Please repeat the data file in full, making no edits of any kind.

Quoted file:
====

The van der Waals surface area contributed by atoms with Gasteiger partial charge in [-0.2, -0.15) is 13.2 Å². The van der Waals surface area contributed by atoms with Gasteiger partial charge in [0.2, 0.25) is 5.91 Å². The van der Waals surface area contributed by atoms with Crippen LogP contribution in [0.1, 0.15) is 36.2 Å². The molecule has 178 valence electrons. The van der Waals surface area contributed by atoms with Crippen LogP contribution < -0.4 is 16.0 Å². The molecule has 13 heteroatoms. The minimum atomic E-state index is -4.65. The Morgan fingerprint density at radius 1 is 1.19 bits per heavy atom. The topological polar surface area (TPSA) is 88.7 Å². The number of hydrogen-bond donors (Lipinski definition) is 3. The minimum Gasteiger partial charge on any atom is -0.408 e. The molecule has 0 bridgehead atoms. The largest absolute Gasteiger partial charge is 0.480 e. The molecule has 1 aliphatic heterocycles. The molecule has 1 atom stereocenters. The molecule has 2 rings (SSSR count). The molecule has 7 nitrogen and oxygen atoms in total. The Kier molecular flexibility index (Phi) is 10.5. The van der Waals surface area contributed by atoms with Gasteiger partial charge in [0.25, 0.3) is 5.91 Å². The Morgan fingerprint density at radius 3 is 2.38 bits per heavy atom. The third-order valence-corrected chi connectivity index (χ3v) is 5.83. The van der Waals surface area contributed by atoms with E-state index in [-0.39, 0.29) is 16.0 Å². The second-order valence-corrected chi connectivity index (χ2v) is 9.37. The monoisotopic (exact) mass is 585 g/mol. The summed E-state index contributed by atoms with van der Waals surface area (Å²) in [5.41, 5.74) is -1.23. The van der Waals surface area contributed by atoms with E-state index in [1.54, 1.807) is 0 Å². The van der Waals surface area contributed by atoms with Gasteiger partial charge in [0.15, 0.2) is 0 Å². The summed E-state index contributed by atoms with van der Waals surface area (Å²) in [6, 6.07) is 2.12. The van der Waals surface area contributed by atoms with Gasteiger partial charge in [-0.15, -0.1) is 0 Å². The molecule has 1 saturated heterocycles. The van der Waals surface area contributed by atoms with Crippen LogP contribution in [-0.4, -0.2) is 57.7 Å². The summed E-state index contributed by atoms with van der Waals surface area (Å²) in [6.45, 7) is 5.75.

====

The van der Waals surface area contributed by atoms with Gasteiger partial charge in [-0.2, -0.15) is 13.2 Å². The van der Waals surface area contributed by atoms with Gasteiger partial charge in [0.2, 0.25) is 5.91 Å². The van der Waals surface area contributed by atoms with Crippen LogP contribution in [0.1, 0.15) is 36.2 Å². The molecule has 178 valence electrons. The van der Waals surface area contributed by atoms with Crippen LogP contribution < -0.4 is 16.0 Å². The molecule has 13 heteroatoms. The minimum atomic E-state index is -4.65. The Morgan fingerprint density at radius 1 is 1.19 bits per heavy atom. The topological polar surface area (TPSA) is 88.7 Å². The number of hydrogen-bond donors (Lipinski definition) is 3. The minimum Gasteiger partial charge on any atom is -0.408 e. The molecule has 0 bridgehead atoms. The largest absolute Gasteiger partial charge is 0.480 e. The molecule has 1 aliphatic heterocycles. The molecule has 1 atom stereocenters. The molecule has 2 rings (SSSR count). The molecule has 7 nitrogen and oxygen atoms in total. The Kier molecular flexibility index (Phi) is 10.5. The van der Waals surface area contributed by atoms with Gasteiger partial charge in [0.25, 0.3) is 5.91 Å². The Morgan fingerprint density at radius 3 is 2.38 bits per heavy atom. The third-order valence-corrected chi connectivity index (χ3v) is 5.83. The van der Waals surface area contributed by atoms with E-state index in [-0.39, 0.29) is 16.0 Å². The second-order valence-corrected chi connectivity index (χ2v) is 9.37. The monoisotopic (exact) mass is 585 g/mol. The summed E-state index contributed by atoms with van der Waals surface area (Å²) in [5.41, 5.74) is -1.23. The van der Waals surface area contributed by atoms with E-state index in [1.54, 1.807) is 0 Å². The van der Waals surface area contributed by atoms with Gasteiger partial charge in [0.15, 0.2) is 0 Å². The summed E-state index contributed by atoms with van der Waals surface area (Å²) in [6, 6.07) is 2.12. The van der Waals surface area contributed by atoms with Gasteiger partial charge in [-0.15, -0.1) is 0 Å². The molecule has 1 saturated heterocycles. The van der Waals surface area contributed by atoms with Crippen LogP contribution in [-0.4, -0.2) is 57.7 Å². The summed E-state index contributed by atoms with van der Waals surface area (Å²) in [6.45, 7) is 5.75.